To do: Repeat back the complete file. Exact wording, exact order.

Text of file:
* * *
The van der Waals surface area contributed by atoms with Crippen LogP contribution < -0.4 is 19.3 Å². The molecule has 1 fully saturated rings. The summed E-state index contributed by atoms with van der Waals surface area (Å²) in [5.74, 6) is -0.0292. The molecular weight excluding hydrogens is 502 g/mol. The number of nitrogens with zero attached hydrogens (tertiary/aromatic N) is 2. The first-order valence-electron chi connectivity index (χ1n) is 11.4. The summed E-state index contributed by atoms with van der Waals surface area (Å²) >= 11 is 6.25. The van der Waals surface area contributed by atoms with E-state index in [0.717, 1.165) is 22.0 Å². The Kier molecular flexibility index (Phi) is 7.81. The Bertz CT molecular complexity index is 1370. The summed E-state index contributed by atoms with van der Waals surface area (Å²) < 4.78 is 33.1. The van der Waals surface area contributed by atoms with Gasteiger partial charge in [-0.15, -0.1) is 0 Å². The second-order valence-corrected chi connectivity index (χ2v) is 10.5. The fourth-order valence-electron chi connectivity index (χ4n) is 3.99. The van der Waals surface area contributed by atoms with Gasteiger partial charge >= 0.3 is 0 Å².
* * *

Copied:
The van der Waals surface area contributed by atoms with Crippen LogP contribution < -0.4 is 19.3 Å². The molecule has 1 fully saturated rings. The summed E-state index contributed by atoms with van der Waals surface area (Å²) in [5.74, 6) is -0.0292. The molecular weight excluding hydrogens is 502 g/mol. The number of nitrogens with zero attached hydrogens (tertiary/aromatic N) is 2. The first-order valence-electron chi connectivity index (χ1n) is 11.4. The summed E-state index contributed by atoms with van der Waals surface area (Å²) >= 11 is 6.25. The van der Waals surface area contributed by atoms with E-state index in [0.717, 1.165) is 22.0 Å². The Kier molecular flexibility index (Phi) is 7.81. The Bertz CT molecular complexity index is 1370. The summed E-state index contributed by atoms with van der Waals surface area (Å²) < 4.78 is 33.1. The van der Waals surface area contributed by atoms with Gasteiger partial charge in [-0.15, -0.1) is 0 Å². The second-order valence-corrected chi connectivity index (χ2v) is 10.5. The fourth-order valence-electron chi connectivity index (χ4n) is 3.99. The van der Waals surface area contributed by atoms with Gasteiger partial charge >= 0.3 is 0 Å².